Nola is the only fire in the Hewitt household, due to both Allen’s writing and Johansson’s sultry performance. Her first line, cooed as she looks for a pingpong partner, is “Who’s my next victim?” She gets angry, wears clingy outfits, and smokes her cigarettes as if channeling Lauren Bacall. You wonder why the hell she’s chosen to commit to the buttoned-down twits who are her future in-laws, and after she and Chris boil down the reasons for their respective engagements to “He’s very handsome” and “She’s very sweet,” the outsiders’ eventual affair seems inevitable.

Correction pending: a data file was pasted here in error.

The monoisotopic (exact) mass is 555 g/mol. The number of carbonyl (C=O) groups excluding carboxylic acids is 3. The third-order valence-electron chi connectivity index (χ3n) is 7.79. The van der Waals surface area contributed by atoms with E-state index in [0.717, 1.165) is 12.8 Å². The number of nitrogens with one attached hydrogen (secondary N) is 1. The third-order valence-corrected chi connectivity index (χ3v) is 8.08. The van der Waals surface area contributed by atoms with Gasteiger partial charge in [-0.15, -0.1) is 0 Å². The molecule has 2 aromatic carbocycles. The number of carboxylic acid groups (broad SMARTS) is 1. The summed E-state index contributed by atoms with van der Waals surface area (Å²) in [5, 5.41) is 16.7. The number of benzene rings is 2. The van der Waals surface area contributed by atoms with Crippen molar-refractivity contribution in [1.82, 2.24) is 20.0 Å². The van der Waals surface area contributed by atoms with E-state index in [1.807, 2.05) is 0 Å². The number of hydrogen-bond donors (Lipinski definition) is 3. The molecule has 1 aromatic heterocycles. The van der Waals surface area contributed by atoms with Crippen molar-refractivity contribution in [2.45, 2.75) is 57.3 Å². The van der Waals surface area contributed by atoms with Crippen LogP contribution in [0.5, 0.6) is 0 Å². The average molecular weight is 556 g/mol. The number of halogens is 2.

You’d buy it, too, if Chris weren’t as charm-challenged as the Hewetts. Rhys Meyers’ performance, as blank as his Calvin Klein looks, is nearly as problematic as Will Ferrell’s stuttering turn in Melinda and Melinda. Whether Chris is getting a new job, making a new friend, or moving into a gigantic loft after he and Chloe are married, Rhys Meyers’ face is expressionless and his delivery narcotic—a little beyond the guarded and enigmatic character Chris is supposed to be. (When Tom invites him to the opera the day they meet, his reaction is a monotone “My God. I’d love to.”) But whereas Ferrell was only one car in a giant pileup, Rhys Meyers is the only thing that loses control here. He’s supported not only by a terrific cast—Cox, Wilton, Goode, and Mortimer pull off their characters’ insipid pleasantness effortlessly—but also by a compelling, tightly constructed story. It’s even arguable that the character’s extreme passivity makes Match Point’s dramatic, desperate turn all the more shocking.